Introduction – Jan 9, 2020
Days before the Iranian missile strikes President Trump had warned Iran that should it retaliate for the assassination of General Soleimani the U.S. would hit back “very hard”.
Well Iran did retaliate and apart from some huffing and puffing, Trump did nothing.
Was the absence of retaliation because no U.S. service personnel were killed of injured in the Iranian missile strike on two U.S. bases? Could that be because the U.S. was indirectly warned of the impending Iranian attack and was therefore able to minimise casualties? Is this why President has not made good on his promise to hit back “very hard” if Iran retaliated?
In fact there are credible reports that a Swiss diplomatic channel exchanged messages between Iranian and U.S. officials during the face-off.
Does this account for the sudden easing of tensions between Tehran and Washington?
Iraq says Iran warned them of missile attack before it happened
Yaron Steinbuch – New York Post Jan 8, 2020
Iraq’s prime minister’s office said Wednesday that Iran had notified Baghdad about its imminent missile strike on US troops stationed at two military bases.
“We received an official verbal message from the Islamic Republic of Iran that the Iranian response to the assassination of Qassem Soleimani had begun or would begin shortly, and that the strike would be limited to where the US military was located in Iraq without specifying the locations,” premier Adel Abdel Mahdi’s office said, Agence France-Presse reported.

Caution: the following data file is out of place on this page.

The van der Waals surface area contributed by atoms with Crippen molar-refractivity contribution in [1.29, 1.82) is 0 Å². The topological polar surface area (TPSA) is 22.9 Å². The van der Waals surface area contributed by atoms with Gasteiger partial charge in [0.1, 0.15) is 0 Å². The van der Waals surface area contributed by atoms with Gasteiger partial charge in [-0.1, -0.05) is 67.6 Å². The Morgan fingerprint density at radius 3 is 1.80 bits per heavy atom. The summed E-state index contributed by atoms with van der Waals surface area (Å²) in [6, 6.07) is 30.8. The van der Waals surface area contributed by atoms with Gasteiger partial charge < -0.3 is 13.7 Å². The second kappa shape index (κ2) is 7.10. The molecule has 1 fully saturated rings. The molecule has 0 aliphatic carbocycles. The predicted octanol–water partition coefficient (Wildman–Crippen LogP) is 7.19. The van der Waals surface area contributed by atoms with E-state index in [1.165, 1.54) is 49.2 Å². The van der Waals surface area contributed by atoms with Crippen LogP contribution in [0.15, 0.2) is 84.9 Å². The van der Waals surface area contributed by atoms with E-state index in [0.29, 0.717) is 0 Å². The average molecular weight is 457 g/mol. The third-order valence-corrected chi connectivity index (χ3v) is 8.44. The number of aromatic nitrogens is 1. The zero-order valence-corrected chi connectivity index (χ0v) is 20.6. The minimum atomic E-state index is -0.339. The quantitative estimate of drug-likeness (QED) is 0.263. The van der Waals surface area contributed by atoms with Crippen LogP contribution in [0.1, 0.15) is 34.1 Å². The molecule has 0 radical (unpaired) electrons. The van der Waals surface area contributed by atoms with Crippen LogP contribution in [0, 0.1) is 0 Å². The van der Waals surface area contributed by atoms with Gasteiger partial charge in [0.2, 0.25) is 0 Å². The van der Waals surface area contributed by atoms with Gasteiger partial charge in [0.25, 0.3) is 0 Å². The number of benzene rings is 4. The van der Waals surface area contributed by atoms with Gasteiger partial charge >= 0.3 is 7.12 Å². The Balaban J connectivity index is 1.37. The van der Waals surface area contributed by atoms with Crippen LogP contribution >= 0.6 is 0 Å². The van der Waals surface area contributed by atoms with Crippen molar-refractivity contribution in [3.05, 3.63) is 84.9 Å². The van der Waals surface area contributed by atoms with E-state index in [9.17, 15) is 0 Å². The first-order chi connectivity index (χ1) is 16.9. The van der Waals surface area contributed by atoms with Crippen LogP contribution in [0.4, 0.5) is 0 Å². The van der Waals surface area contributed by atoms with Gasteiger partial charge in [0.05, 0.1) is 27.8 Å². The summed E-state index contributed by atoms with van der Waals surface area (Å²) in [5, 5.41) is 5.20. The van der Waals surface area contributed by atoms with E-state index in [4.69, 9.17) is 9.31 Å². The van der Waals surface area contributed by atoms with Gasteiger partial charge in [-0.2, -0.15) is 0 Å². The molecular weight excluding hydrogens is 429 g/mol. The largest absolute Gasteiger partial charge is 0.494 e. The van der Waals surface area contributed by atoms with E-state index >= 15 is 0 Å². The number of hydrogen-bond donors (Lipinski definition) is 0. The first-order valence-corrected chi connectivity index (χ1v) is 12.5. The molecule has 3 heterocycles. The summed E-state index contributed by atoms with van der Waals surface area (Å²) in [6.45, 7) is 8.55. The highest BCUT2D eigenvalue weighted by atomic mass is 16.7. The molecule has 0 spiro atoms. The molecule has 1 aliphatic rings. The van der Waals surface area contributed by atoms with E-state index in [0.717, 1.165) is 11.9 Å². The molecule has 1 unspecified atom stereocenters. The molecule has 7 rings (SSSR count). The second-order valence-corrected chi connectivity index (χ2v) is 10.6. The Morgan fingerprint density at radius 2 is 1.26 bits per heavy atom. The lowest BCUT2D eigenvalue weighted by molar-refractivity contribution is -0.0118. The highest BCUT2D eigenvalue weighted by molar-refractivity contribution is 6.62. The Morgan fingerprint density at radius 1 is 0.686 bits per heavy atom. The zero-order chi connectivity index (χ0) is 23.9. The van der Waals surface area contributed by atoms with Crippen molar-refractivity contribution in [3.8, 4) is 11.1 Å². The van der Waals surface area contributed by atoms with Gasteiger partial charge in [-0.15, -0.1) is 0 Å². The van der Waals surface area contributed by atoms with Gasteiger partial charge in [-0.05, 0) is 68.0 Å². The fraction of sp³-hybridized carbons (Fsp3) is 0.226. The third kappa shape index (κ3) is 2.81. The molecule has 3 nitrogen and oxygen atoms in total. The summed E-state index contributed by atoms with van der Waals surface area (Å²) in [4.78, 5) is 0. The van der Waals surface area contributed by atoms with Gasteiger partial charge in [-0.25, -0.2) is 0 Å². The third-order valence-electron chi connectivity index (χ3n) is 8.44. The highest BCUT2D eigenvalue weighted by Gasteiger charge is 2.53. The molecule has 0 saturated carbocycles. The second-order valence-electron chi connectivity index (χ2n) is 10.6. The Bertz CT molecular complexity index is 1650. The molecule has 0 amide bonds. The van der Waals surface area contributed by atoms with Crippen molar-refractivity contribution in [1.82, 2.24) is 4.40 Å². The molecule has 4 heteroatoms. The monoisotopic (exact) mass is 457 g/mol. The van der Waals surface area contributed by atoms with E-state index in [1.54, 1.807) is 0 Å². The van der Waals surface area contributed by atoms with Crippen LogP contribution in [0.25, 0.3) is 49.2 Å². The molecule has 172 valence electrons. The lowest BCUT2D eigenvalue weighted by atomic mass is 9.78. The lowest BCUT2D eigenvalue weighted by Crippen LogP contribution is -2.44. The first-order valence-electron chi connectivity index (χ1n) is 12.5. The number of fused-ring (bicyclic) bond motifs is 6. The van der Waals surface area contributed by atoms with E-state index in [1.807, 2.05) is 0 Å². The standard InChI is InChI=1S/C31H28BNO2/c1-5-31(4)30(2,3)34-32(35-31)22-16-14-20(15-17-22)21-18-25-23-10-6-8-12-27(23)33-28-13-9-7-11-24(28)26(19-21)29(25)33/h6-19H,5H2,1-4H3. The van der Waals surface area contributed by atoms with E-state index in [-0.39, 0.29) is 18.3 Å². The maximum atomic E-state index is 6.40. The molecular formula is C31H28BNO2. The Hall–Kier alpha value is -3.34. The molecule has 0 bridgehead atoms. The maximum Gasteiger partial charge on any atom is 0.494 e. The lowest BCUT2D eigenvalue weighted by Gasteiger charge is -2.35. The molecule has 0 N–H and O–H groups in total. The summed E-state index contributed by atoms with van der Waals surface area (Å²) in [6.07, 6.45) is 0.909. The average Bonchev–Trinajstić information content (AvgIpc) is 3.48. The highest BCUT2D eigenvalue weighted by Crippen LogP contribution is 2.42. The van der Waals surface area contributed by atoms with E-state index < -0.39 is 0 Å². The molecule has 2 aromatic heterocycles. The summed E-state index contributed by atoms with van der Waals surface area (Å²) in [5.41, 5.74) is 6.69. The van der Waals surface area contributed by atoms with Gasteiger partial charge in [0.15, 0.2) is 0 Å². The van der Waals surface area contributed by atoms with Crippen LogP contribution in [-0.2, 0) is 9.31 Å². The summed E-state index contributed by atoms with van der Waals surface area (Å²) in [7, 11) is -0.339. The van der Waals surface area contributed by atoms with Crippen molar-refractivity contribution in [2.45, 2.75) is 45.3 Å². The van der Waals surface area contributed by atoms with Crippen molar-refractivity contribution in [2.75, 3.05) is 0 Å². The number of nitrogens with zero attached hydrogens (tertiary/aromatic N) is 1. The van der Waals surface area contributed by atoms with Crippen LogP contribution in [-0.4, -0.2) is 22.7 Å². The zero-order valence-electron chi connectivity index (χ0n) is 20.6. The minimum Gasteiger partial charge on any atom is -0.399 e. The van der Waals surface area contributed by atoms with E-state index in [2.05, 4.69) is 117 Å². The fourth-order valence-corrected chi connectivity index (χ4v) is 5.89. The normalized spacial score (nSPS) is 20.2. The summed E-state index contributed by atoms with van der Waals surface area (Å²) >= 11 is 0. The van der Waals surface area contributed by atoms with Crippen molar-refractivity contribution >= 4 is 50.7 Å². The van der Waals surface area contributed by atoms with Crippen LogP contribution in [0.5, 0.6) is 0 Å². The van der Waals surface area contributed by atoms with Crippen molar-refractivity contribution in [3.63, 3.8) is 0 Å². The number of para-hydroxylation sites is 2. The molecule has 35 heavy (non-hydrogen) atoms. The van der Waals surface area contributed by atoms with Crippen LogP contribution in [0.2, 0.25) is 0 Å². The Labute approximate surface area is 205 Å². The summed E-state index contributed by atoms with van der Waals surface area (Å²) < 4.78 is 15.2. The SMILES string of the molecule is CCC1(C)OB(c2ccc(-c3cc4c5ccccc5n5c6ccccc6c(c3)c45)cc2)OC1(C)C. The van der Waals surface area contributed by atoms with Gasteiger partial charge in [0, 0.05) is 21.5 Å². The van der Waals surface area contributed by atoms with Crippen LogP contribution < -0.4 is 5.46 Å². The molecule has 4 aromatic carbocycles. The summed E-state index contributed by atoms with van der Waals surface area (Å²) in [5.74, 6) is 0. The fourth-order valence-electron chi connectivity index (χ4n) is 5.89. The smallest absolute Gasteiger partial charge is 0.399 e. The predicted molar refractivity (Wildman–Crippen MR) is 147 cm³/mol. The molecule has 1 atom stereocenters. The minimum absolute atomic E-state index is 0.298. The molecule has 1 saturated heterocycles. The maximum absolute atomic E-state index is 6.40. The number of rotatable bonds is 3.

The prime minister’s office said it was simultaneously contacted by the US, as the missiles hit the sprawling Ain al-Asad airbase in western Iraq and a base in Arbil, both housing American and other foreign forces deployed as part of a US-led coalition fighting the remnants of ISIS.
The attack was in response to the killing of the senior Revolutionary Guard major general in a US drone strike in Baghdad last week.
“We immediately warned Iraqi military commanders to take the necessary precautions,” it said, adding that no Iraqi forces had been hurt in the attack.
“Iraq rejects any violation of its sovereignty and attacks on its territory,” the office added, without specifically condemning the missile strikes.
It said Abdel Mahdi was holding discussions with domestic and foreign partners to prevent an “open war.”
Secretary of State Mike Pompeo earlier said he had spoken to Masrour Barzani, prime minister of the autonomous Kurdish region in northern Iraq.
It remained unclear, though, if there was any contact between Pompeo or any other top US official and Abdel Mahdi.